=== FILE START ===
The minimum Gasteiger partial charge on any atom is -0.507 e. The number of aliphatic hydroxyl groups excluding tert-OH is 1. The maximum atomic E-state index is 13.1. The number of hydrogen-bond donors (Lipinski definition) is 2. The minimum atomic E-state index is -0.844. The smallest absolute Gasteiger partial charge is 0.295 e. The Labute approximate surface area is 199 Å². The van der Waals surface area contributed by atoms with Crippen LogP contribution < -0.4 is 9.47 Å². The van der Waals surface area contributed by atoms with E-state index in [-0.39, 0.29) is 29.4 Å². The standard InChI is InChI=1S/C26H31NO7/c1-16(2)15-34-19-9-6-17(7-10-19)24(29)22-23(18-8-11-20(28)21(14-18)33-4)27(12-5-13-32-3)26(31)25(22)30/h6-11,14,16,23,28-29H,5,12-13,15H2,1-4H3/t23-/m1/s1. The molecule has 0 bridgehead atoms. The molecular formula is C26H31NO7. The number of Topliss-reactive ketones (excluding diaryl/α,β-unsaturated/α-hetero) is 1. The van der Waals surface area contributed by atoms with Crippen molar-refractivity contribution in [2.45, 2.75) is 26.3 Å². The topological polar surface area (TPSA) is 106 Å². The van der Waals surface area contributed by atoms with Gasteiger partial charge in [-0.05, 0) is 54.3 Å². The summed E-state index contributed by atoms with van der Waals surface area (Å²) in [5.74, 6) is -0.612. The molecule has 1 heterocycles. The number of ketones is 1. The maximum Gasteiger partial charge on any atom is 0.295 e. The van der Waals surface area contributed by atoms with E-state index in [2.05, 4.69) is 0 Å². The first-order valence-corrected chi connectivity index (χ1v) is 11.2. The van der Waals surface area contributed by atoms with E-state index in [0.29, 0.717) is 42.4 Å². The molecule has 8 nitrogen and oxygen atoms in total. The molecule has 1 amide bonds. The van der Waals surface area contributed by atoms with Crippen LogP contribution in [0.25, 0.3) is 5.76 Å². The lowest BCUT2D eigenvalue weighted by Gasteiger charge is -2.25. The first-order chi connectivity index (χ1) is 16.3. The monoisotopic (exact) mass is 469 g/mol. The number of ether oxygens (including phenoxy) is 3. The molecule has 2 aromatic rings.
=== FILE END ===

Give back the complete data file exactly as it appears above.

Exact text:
The minimum Gasteiger partial charge on any atom is -0.507 e. The number of aliphatic hydroxyl groups excluding tert-OH is 1. The maximum atomic E-state index is 13.1. The number of hydrogen-bond donors (Lipinski definition) is 2. The minimum atomic E-state index is -0.844. The smallest absolute Gasteiger partial charge is 0.295 e. The Labute approximate surface area is 199 Å². The van der Waals surface area contributed by atoms with Crippen LogP contribution < -0.4 is 9.47 Å². The van der Waals surface area contributed by atoms with E-state index in [-0.39, 0.29) is 29.4 Å². The standard InChI is InChI=1S/C26H31NO7/c1-16(2)15-34-19-9-6-17(7-10-19)24(29)22-23(18-8-11-20(28)21(14-18)33-4)27(12-5-13-32-3)26(31)25(22)30/h6-11,14,16,23,28-29H,5,12-13,15H2,1-4H3/t23-/m1/s1. The molecule has 0 bridgehead atoms. The molecular formula is C26H31NO7. The number of Topliss-reactive ketones (excluding diaryl/α,β-unsaturated/α-hetero) is 1. The van der Waals surface area contributed by atoms with Crippen molar-refractivity contribution in [2.45, 2.75) is 26.3 Å². The topological polar surface area (TPSA) is 106 Å². The van der Waals surface area contributed by atoms with Gasteiger partial charge in [-0.05, 0) is 54.3 Å². The summed E-state index contributed by atoms with van der Waals surface area (Å²) in [5.74, 6) is -0.612. The molecule has 1 heterocycles. The number of ketones is 1. The maximum Gasteiger partial charge on any atom is 0.295 e. The van der Waals surface area contributed by atoms with E-state index in [2.05, 4.69) is 0 Å². The first-order valence-corrected chi connectivity index (χ1v) is 11.2. The van der Waals surface area contributed by atoms with E-state index in [0.29, 0.717) is 42.4 Å². The molecule has 8 nitrogen and oxygen atoms in total. The molecule has 1 amide bonds. The van der Waals surface area contributed by atoms with Crippen LogP contribution in [0.25, 0.3) is 5.76 Å². The lowest BCUT2D eigenvalue weighted by Gasteiger charge is -2.25. The first-order chi connectivity index (χ1) is 16.3. The monoisotopic (exact) mass is 469 g/mol. The number of ether oxygens (including phenoxy) is 3. The molecule has 2 aromatic rings.